Quercus palmeri is a species of oak known by the common name Palmer oak, or Palmer's oak. It is native to California (as far north as populations just south and east of the San Francisco Bay), Baja California, Southern Nevada, and in Arizona through the transition zone to the eastern Mogollon Rim, where it grows in canyons, mountain slopes, washes, and other dry habitats.[3][4][5]

Quercus palmeri
Scientific classification Edit this classification
Kingdom: Plantae
Clade: Tracheophytes
Clade: Angiosperms
Clade: Eudicots
Clade: Rosids
Order: Fagales
Family: Fagaceae
Genus: Quercus
Subgenus: Quercus subg. Quercus
Section: Quercus sect. Protobalanus
Q. palmeri
Binomial name
Quercus palmeri
Natural range of Quercus palmeri
  • Quercus chrysolepis var. palmeri (Engelm.) Engelm.
  • Quercus dunnii Kellogg ex Curran

Description Edit

Quercus palmeri is a shrub or small tree growing 2 to 6 meters in height. It branches into angular twigs and is reddish brown. The leaves are 1 to 3 centimetres (38 to 1+18 inches) in length. They are stiff, leathery, and brittle, their edges wavy with sharp spine-teeth. The upper surface is shiny, waxy, and olive green in color, the lower gray-green and coated with glandular hairs. The fruit is an acorn with a hairy cap up to 2.5 cm (1 in) wide and a blunt-ended nut 2 to 3 cm (34 to 1+14 in) long.[4]

Cluster of clonal individuals

Quercus palmeri usually grows in small populations, some of which are actually all clones of a single plant.[4] One such clone in the Jurupa Mountains in Riverside County, California, named the Jurupa Oak, was determined to be over 13,000 years old, a single individual living as a relict from the Pleistocene.[6] It is therefore one of the oldest living plants in the world.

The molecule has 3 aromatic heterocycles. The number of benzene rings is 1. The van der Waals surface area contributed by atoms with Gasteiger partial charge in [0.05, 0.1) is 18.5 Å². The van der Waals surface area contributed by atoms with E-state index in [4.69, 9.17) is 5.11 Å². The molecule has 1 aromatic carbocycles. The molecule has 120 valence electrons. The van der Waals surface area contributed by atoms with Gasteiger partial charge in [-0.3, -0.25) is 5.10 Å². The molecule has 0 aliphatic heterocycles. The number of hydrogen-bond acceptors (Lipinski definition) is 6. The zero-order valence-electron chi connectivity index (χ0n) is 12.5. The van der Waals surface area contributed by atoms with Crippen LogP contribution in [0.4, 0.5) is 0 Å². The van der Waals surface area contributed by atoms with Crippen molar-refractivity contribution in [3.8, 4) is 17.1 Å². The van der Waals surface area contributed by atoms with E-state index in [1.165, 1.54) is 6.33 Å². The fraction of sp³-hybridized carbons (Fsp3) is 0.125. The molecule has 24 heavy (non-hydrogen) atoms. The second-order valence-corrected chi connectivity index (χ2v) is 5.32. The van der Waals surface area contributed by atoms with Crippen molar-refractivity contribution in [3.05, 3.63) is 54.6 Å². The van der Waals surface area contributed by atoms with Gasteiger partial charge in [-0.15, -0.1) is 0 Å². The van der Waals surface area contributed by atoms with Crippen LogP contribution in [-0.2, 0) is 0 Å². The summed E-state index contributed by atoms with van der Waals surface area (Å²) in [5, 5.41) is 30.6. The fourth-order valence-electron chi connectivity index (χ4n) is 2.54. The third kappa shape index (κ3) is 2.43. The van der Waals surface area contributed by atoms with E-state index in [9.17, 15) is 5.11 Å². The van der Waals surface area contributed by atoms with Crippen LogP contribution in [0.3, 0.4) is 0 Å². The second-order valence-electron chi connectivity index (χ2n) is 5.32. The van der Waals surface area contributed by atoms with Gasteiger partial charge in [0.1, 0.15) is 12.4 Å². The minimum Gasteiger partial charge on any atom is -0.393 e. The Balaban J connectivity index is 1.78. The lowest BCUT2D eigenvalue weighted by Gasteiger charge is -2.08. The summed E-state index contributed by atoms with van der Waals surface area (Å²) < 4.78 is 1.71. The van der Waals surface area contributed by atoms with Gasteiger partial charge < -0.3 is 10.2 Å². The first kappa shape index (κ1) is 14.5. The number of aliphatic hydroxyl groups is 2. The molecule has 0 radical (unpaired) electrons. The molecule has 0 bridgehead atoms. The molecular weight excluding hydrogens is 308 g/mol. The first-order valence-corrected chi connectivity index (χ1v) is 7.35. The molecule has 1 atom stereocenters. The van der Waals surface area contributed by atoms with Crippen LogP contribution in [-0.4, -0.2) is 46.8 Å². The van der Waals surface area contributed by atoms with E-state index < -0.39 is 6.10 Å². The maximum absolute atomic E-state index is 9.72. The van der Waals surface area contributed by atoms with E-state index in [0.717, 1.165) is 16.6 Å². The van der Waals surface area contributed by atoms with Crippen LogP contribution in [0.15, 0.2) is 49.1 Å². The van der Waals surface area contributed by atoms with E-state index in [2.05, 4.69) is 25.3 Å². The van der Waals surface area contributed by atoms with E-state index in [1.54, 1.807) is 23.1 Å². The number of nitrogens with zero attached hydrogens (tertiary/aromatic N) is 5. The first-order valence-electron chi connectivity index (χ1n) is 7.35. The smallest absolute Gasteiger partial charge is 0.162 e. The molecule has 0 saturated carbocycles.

Taxonomy Edit

Quercus palmeri is placed in Quercus section Protobalanus.[7]

Quercus dunnii Kellogg, common name Dunn oak, is synonymous with Palmer oak. Palmer oak does not occur in New Mexico; the specimens were misidentified and later corrected to Quercus grisea, per SEINet. Per FNA, the population of golden oaks in eastern Arizona appear to be introgressed Quercus chrysolepis and Q. palmeri, best called Q. chrysolepis aff. Q. palmeri. These populations of Q. chrysolepis demonstrate historical hybridization between Q. chrysolepis and Q. palmeri.[8]Quercus palmeri was recently discovered in Southern Nevada in Christmas tree pass that was previously only know from fossils.[9]

References Edit

  1. ^ Beckman, E. (2017). "Quercus palmeri". IUCN Red List of Threatened Species. 2017: e.T78970940A78970982. doi:10.2305/IUCN.UK.2017-2.RLTS.T78970940A78970982.en. Retrieved 12 November 2021.
  2. ^ "Quercus palmeri Engelm.". World Checklist of Selected Plant Families. Royal Botanic Gardens, Kew – via The Plant List. Note that this website has been superseded by World Flora Online
  3. ^ "Quercus palmeri". County-level distribution map from the North American Plant Atlas (NAPA). Biota of North America Program (BONAP). 2014.
  4. ^ a b c Nixon, Kevin C. (1997). "Quercus palmeri". In Flora of North America Editorial Committee (ed.). Flora of North America North of Mexico (FNA). Vol. 3. New York and Oxford: Oxford University Press – via eFloras.org, Missouri Botanical Garden, St. Louis, MO & Harvard University Herbaria, Cambridge, MA.
  5. ^ SEINet, Southwestern Biodiversity, Arizona chapter
  6. ^ May, M. R., et al. (2009). Pleistocene clone of Quercus palmeri Engelm. PLoS ONE
  7. ^ Denk, Thomas; Grimm, Guido W.; Manos, Paul S.; Deng, Min & Hipp, Andrew L. (2017). "Appendix 2.1: An updated infrageneric classification of the oaks" (xls). figshare. Retrieved 2023-02-18.
  8. ^ "Quercus palmeri in Flora of North America @". Efloras.org. Retrieved 2022-05-01.
  9. ^ "SEINet Portal NetworkDetailed Collection Record Information".

External links Edit